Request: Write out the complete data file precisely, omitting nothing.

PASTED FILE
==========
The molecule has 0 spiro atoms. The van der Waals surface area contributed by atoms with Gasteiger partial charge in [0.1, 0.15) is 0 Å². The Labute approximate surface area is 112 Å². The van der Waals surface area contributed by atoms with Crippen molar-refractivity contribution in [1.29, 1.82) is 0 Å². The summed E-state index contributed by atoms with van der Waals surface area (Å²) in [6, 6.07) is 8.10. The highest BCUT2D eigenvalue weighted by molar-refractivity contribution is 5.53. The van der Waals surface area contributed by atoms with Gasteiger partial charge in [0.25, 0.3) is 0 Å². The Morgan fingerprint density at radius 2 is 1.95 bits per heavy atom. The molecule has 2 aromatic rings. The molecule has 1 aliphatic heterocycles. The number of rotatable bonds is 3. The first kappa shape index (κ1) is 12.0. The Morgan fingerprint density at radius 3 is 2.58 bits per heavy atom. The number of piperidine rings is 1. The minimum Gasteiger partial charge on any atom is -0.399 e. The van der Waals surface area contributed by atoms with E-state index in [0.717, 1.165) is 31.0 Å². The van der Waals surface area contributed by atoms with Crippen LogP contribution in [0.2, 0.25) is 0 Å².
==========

The molecule has 0 spiro atoms. The van der Waals surface area contributed by atoms with Gasteiger partial charge in [0.1, 0.15) is 0 Å². The Labute approximate surface area is 112 Å². The van der Waals surface area contributed by atoms with Crippen molar-refractivity contribution in [1.29, 1.82) is 0 Å². The summed E-state index contributed by atoms with van der Waals surface area (Å²) in [6, 6.07) is 8.10. The highest BCUT2D eigenvalue weighted by molar-refractivity contribution is 5.53. The van der Waals surface area contributed by atoms with Gasteiger partial charge in [0.25, 0.3) is 0 Å². The Morgan fingerprint density at radius 2 is 1.95 bits per heavy atom. The molecule has 2 aromatic rings. The molecule has 1 aliphatic heterocycles. The number of rotatable bonds is 3. The first kappa shape index (κ1) is 12.0. The Morgan fingerprint density at radius 3 is 2.58 bits per heavy atom. The number of piperidine rings is 1. The minimum Gasteiger partial charge on any atom is -0.399 e. The van der Waals surface area contributed by atoms with E-state index in [0.717, 1.165) is 31.0 Å². The van der Waals surface area contributed by atoms with Crippen LogP contribution in [0.2, 0.25) is 0 Å².